World Economy

Mining, Telecom Push European Shares Up

Mining, Telecom Push European Shares UpMining, Telecom Push European Shares Up

European shares bounced back on Tuesday after a rally in mining and telecom stocks and some stabilization in Chinese markets, a day after poor Chinese factory data triggered a sharp sell-off that hit world markets.

Chinese regulators leapt to support the country’s stock markets early on Tuesday, with the central bank pouring cash into the money market system and the securities regulator suggesting it might restrict share sales by major shareholders, Reuters reported.

The securities regulator defended the functioning of the new “circuit breaker” policy that caused Chinese stock markets to suspend trade on Monday after markets fell 7%, triggering the mechanism on the very first day it came into effect.

The CSI300 index of the largest listed companies in Shanghai and Shenzhen closed 0.3% higher on Tuesday.

“Chinese markets managed to stabilize on hopes that the central bank and the authorities will take measures to support economic growth. And they have quite a bit of weaponry in their arsenal like lowering the reserve requirements and cutting interest rates,” Philippe Gijsels, head of research at BNP Paribas Fortis Global Markets, said.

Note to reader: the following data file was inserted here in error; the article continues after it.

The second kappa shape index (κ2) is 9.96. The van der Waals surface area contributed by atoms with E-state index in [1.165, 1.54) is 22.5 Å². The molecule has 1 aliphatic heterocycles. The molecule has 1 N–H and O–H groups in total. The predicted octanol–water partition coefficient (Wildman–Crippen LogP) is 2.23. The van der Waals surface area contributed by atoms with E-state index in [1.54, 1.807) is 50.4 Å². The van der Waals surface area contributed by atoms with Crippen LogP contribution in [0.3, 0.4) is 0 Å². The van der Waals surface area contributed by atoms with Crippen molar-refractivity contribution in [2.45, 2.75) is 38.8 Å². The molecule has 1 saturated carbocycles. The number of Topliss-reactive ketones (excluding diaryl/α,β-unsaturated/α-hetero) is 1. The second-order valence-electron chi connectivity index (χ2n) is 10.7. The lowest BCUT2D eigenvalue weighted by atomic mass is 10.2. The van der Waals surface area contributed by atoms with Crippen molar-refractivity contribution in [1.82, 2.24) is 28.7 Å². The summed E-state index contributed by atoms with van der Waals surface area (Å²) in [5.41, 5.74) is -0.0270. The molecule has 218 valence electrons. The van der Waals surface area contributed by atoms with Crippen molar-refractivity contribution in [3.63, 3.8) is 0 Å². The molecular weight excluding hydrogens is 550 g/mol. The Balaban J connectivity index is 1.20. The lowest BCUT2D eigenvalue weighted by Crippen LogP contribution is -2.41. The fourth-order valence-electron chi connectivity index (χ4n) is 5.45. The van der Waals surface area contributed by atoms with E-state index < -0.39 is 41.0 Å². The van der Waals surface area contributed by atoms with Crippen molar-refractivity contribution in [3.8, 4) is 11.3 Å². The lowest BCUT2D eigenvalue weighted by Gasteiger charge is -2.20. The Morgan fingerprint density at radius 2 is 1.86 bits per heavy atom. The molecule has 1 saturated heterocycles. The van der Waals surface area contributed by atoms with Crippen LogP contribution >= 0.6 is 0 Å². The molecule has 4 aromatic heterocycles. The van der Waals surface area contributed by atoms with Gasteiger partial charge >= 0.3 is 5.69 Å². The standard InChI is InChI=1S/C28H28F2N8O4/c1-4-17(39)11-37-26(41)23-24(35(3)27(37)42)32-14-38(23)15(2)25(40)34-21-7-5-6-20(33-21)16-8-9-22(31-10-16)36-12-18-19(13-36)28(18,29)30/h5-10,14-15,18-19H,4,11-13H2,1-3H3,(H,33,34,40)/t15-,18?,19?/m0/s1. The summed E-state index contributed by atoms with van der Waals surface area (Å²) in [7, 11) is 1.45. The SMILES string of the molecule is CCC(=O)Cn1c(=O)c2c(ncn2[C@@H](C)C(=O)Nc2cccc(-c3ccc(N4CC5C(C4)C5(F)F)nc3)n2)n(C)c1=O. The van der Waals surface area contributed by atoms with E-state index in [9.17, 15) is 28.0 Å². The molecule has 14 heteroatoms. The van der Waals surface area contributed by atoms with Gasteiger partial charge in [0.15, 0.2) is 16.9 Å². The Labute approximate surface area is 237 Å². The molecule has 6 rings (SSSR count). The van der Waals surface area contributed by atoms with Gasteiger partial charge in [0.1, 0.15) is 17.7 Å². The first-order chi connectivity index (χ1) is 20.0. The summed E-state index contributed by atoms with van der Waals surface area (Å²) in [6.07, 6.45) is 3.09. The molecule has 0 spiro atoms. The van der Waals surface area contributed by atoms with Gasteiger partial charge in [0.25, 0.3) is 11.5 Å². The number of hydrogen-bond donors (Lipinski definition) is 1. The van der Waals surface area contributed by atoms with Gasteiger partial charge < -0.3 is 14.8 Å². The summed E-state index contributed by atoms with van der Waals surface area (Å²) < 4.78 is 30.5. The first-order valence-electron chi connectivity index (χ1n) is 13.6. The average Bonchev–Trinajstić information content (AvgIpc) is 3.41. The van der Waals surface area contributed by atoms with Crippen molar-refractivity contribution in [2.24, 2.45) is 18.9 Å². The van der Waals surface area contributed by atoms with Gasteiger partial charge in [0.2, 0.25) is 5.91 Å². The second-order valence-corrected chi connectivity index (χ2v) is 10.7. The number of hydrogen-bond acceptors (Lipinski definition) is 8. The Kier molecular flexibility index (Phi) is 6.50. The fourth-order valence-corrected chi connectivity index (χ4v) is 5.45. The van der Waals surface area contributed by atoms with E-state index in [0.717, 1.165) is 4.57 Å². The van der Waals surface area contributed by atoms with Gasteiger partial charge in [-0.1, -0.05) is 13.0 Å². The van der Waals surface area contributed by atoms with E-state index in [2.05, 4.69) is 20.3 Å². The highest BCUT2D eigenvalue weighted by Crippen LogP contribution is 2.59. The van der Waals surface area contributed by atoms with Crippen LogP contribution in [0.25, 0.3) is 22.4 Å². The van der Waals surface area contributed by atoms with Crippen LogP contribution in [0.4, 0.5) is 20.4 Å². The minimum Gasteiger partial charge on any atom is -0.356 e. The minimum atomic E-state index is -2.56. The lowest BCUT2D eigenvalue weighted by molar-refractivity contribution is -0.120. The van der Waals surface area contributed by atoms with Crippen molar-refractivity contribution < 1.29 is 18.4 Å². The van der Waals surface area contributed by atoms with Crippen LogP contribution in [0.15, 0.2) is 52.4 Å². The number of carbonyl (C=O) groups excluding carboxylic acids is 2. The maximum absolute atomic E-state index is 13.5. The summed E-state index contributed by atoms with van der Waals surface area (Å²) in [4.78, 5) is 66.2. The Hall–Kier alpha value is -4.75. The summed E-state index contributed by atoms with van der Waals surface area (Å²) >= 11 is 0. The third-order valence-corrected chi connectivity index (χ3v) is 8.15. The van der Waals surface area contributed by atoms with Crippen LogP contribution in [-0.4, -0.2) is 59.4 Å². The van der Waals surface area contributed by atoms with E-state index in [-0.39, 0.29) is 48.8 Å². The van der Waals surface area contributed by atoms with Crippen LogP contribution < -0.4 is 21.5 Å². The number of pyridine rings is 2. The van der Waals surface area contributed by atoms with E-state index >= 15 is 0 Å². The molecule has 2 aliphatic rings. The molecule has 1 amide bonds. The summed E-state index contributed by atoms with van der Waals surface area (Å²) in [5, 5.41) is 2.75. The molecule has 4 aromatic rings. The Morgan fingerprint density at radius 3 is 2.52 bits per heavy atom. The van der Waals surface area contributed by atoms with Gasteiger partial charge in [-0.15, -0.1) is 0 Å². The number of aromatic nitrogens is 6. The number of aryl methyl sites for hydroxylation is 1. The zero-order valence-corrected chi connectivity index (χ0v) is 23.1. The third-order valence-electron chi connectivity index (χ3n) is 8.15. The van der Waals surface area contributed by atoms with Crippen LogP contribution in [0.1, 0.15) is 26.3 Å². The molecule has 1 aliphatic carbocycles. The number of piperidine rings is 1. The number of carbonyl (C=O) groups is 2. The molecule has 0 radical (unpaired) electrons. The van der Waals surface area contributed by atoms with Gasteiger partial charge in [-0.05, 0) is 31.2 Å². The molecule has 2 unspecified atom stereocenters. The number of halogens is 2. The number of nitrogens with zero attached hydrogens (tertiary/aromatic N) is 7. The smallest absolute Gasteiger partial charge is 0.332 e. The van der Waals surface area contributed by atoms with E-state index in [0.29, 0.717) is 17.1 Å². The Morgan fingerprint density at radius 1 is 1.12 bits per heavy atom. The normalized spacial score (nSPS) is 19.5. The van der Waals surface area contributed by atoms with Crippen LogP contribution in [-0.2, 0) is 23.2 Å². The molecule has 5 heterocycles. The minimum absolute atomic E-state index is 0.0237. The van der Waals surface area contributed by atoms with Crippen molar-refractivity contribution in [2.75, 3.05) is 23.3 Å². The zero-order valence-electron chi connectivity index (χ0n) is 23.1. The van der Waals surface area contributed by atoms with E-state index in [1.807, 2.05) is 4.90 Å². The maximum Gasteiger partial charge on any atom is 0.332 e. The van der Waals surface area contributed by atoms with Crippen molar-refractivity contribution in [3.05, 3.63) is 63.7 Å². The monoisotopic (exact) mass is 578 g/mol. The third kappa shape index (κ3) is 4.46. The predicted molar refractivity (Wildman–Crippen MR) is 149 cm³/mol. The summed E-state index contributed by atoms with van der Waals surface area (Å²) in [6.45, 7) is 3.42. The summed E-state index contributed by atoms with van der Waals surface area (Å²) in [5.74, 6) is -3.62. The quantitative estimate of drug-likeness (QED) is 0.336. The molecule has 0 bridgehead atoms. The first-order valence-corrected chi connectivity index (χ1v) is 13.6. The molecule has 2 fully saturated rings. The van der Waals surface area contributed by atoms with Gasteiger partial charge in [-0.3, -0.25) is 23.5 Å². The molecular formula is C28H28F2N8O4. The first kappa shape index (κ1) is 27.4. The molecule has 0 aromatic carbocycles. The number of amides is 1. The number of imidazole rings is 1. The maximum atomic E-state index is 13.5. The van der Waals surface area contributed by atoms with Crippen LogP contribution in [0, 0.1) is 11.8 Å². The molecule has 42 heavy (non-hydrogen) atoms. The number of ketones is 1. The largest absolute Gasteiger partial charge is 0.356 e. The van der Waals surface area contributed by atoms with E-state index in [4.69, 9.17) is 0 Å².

Gijsels said the market was also getting support from the telecom sector, which has seen several mergers and acquisitions.

“More deals are likely to come as companies look for synergies and cost efficiencies. This is an additional bonus for a relatively defensive sector in the current market environment.”

Telecoms stocks outperformed, after telecom operator Orange confirmed it was in renewed preliminary talks about a merger with rival Bouygues Telecom. Bouygues rose 2.7%, Altice climbed 3% and Numericable surged 5.7%. Orange was also up 1.7%.

The pan-European FTSEurofirst 300 index was up 0.6% at 1,409.81 points after falling 2.5% on Monday, its biggest one-day drop since early December.

The STOXX Europe 600 Basic Resources index jumped 2.3%, the top sectoral gainer, as prices of key industrial metals rose 1.1 to 1.6% after slumping in the previous session. Anglo American, BHP Billiton and Glencore rose 2.7 to 3.1%.

However, British clothing retailer Next fell 3% after saying its sales performance in the run-up to Christmas was disappointing. It blamed unusually warm weather in November and December, poor stock availability and increased online competition.